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Measuring the impact of Covid-19 on cycling

John Siraut Jacobs
13 July 2021

 

During the first lockdown in March 2020, there was a massive increase in cycling as the roads emptied of motorised vehicles and people turned to their bikes. Pop-up cycle lanes appeared in many towns and cities and the BBC ran articles on how the pandemic had sparked a “European cycling revolution”. As lockdowns have eased and road traffic is generally back to pre-Covid levels, what has happened to that cycling revolution?

By its very nature, cycling is a local transport mode and one we are not generally very good at capturing data on. Throughout the pandemic the DfT and Transport Scotland published weekly data on cycle use for England and Scotland respectively. Both data sets show highly erratic movements in cycle use driven by the weather and leisure activities at weekends. To smooth out the data and see if there are any trends, the chart uses a 28-day moving average. As can be seen, both data sets move in a similar way. There was an initial large jump, with cycle use almost doubling in June 2020, followed by a steady decline as the second lockdown and winter weather depressed usage. While cycle use in England has been static for the last few months, in Scotland it seems to be climbing again, but at a much lower level than a year ago. 

The biggest cycling datasets are maintained by Transport for London, which publishes detailed information on its bike-hire operation and runs an annual cycle survey. These surveys undertake cycle counts for 15-minute intervals between 6am – 10pm on an average term-time weekday at hundreds of locations across London.

This first chart shows the aggregate results for almost 400 locations in inner London. Early morning bike use, i.e. before 7am is virtually unchanged between 2019 and 2020, but during the morning peak it reduced significantly, highlighting the impact of working from home. However, the reduction is not as great as it was for bus and rail use in London, implying either bike users were more likely to still be travelling to their place of work, or more likely, a larger proportion of those travelling were doing so by bike. During the middle of the day bike use was significantly higher in 2020 than in 2019. While in the evening peak and late evening it was either below the level in 2019, or the same.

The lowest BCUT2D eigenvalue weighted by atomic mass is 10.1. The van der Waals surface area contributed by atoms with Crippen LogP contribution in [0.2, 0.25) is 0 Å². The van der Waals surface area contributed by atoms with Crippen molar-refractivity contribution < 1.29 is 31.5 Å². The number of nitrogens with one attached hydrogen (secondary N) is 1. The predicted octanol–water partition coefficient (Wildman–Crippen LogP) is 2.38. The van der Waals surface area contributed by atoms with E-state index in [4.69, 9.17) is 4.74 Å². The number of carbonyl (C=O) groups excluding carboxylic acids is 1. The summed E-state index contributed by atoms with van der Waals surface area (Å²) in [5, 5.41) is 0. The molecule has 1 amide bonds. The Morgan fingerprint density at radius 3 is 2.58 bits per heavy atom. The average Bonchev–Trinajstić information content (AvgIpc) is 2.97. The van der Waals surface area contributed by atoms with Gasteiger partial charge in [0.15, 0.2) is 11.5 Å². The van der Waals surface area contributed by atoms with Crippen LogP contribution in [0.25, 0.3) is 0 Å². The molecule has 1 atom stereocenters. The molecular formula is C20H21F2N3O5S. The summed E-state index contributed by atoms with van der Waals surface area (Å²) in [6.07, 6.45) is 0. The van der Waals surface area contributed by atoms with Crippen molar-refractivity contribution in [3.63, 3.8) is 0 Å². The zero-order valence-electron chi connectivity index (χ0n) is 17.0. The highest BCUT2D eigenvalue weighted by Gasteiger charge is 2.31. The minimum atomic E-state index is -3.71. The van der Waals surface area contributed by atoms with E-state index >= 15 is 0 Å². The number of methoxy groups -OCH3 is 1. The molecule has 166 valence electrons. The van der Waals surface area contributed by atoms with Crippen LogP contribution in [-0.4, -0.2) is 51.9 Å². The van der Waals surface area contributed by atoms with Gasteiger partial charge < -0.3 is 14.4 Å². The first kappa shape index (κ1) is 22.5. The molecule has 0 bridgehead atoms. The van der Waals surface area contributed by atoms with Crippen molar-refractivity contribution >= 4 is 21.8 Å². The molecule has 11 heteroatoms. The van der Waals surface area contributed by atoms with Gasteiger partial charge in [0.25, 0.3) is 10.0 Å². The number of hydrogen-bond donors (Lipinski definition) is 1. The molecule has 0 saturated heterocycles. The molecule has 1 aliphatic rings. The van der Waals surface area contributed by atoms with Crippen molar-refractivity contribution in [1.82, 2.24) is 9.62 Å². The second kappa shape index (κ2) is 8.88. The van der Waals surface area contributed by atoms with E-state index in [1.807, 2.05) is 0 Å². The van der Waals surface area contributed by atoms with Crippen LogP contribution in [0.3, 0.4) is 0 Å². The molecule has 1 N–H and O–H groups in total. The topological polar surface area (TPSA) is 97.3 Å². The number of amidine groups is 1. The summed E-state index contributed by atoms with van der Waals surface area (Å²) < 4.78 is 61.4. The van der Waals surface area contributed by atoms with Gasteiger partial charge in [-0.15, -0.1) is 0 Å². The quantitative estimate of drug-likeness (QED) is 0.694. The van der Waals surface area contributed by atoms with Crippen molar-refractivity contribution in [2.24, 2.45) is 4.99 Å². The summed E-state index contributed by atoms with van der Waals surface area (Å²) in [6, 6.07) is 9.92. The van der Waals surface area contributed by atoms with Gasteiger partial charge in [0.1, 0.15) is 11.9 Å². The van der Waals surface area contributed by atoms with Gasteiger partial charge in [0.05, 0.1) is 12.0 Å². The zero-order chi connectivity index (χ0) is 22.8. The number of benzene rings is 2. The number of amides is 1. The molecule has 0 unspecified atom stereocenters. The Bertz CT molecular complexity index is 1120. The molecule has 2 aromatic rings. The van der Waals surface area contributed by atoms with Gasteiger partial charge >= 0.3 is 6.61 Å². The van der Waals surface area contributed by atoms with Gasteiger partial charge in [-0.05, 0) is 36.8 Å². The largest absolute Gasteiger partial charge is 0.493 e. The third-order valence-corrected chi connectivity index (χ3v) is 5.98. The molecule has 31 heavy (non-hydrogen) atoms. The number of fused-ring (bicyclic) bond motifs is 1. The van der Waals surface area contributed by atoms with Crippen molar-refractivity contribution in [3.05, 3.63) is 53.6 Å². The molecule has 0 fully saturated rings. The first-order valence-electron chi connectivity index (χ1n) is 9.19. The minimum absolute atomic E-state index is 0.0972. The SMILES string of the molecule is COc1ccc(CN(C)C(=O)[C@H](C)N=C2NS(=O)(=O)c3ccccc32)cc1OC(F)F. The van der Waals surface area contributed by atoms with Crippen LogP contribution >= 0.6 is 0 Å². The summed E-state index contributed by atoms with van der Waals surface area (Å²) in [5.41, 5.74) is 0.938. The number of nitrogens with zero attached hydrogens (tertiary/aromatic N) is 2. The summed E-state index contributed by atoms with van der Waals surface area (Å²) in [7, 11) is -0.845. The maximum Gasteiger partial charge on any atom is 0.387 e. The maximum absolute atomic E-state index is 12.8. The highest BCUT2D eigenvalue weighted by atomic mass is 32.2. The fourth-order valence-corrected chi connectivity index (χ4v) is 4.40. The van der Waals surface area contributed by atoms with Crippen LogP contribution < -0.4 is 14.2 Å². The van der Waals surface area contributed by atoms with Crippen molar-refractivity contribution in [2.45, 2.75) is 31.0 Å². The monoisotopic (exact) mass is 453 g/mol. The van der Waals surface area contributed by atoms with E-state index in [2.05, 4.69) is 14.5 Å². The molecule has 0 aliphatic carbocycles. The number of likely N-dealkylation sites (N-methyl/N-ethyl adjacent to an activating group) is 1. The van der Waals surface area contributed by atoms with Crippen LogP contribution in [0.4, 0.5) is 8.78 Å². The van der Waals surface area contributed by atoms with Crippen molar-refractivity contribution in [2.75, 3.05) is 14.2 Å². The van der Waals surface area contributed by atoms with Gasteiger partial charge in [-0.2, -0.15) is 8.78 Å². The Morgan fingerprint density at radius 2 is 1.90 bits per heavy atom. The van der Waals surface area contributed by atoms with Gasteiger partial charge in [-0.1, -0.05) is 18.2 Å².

The picture in outer London is slightly different. Here over 230 locations have been aggregated. The chart shows that in the morning peak the number of cyclists counted in 2020 was broadly the same as in 2019. This highlights the different nature of the labour market and commuting habits in outer compared to inner London. In the middle of the day cycle use was notably higher than in 2020 but drops back down to 2019 levels in the evening.

The picture from London suggests more people are making local trips by bike during the day, with the possibility that as people return to their workplaces, total cycle use in peak times will return and potentially exceed pre-pandemic levels

The picture from London suggests more people are making local trips by bike during the day, with the possibility that as people return to their workplaces, total cycle use in peak times will return and potentially exceed pre-pandemic levels. 

More detailed data is needed for other UK cities to get a better understanding of the major changes occurring on the transport network, such as the transport modes most used and the most popular travel times in the day. 

Sales of cycles and cycling accessories reportedly grew by 45% in 2020, which along with data presented here suggests that a cycling revolution is underway and if supported by the right infrastructure could see an on-going increase in cycling for non-leisure purposes. 

John Siraut is director of economics at Jacobs.

Email: john.siraut@jacobs.com

 
 
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